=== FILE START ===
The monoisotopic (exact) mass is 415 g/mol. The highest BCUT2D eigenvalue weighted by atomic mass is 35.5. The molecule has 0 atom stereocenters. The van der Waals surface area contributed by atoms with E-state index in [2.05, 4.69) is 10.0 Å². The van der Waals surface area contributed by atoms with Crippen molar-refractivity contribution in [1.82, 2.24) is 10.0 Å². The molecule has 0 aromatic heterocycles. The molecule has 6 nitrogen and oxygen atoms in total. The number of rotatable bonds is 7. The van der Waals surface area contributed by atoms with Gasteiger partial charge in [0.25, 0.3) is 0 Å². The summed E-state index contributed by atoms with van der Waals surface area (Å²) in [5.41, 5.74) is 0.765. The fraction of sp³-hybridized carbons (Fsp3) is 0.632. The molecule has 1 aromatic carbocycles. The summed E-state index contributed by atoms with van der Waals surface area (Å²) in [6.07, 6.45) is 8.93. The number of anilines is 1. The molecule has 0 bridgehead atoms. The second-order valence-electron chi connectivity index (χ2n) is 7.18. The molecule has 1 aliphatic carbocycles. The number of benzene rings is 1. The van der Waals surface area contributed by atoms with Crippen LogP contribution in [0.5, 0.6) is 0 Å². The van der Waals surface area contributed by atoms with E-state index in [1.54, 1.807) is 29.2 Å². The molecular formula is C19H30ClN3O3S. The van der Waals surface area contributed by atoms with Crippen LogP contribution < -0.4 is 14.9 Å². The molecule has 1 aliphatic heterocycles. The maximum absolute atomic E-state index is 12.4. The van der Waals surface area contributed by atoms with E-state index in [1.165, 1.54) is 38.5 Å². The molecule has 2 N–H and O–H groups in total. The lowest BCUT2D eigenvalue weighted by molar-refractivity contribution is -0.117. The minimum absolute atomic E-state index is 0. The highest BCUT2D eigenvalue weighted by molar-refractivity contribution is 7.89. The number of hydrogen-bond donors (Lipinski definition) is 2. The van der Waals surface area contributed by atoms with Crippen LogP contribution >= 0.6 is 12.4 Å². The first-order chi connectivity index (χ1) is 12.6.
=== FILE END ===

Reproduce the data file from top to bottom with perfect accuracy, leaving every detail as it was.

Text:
The monoisotopic (exact) mass is 415 g/mol. The highest BCUT2D eigenvalue weighted by atomic mass is 35.5. The molecule has 0 atom stereocenters. The van der Waals surface area contributed by atoms with E-state index in [2.05, 4.69) is 10.0 Å². The van der Waals surface area contributed by atoms with Crippen molar-refractivity contribution in [1.82, 2.24) is 10.0 Å². The molecule has 0 aromatic heterocycles. The molecule has 6 nitrogen and oxygen atoms in total. The number of rotatable bonds is 7. The van der Waals surface area contributed by atoms with Gasteiger partial charge in [0.25, 0.3) is 0 Å². The summed E-state index contributed by atoms with van der Waals surface area (Å²) in [5.41, 5.74) is 0.765. The fraction of sp³-hybridized carbons (Fsp3) is 0.632. The molecule has 1 aromatic carbocycles. The summed E-state index contributed by atoms with van der Waals surface area (Å²) in [6.07, 6.45) is 8.93. The number of anilines is 1. The molecule has 0 bridgehead atoms. The second-order valence-electron chi connectivity index (χ2n) is 7.18. The molecule has 1 aliphatic carbocycles. The number of benzene rings is 1. The van der Waals surface area contributed by atoms with Crippen LogP contribution in [0.5, 0.6) is 0 Å². The van der Waals surface area contributed by atoms with E-state index in [1.54, 1.807) is 29.2 Å². The molecular formula is C19H30ClN3O3S. The van der Waals surface area contributed by atoms with Crippen LogP contribution < -0.4 is 14.9 Å². The molecule has 1 aliphatic heterocycles. The maximum absolute atomic E-state index is 12.4. The van der Waals surface area contributed by atoms with E-state index in [1.165, 1.54) is 38.5 Å². The molecule has 2 N–H and O–H groups in total. The lowest BCUT2D eigenvalue weighted by molar-refractivity contribution is -0.117. The minimum absolute atomic E-state index is 0. The highest BCUT2D eigenvalue weighted by molar-refractivity contribution is 7.89. The number of hydrogen-bond donors (Lipinski definition) is 2. The van der Waals surface area contributed by atoms with Crippen LogP contribution >= 0.6 is 12.4 Å². The first-order chi connectivity index (χ1) is 12.6.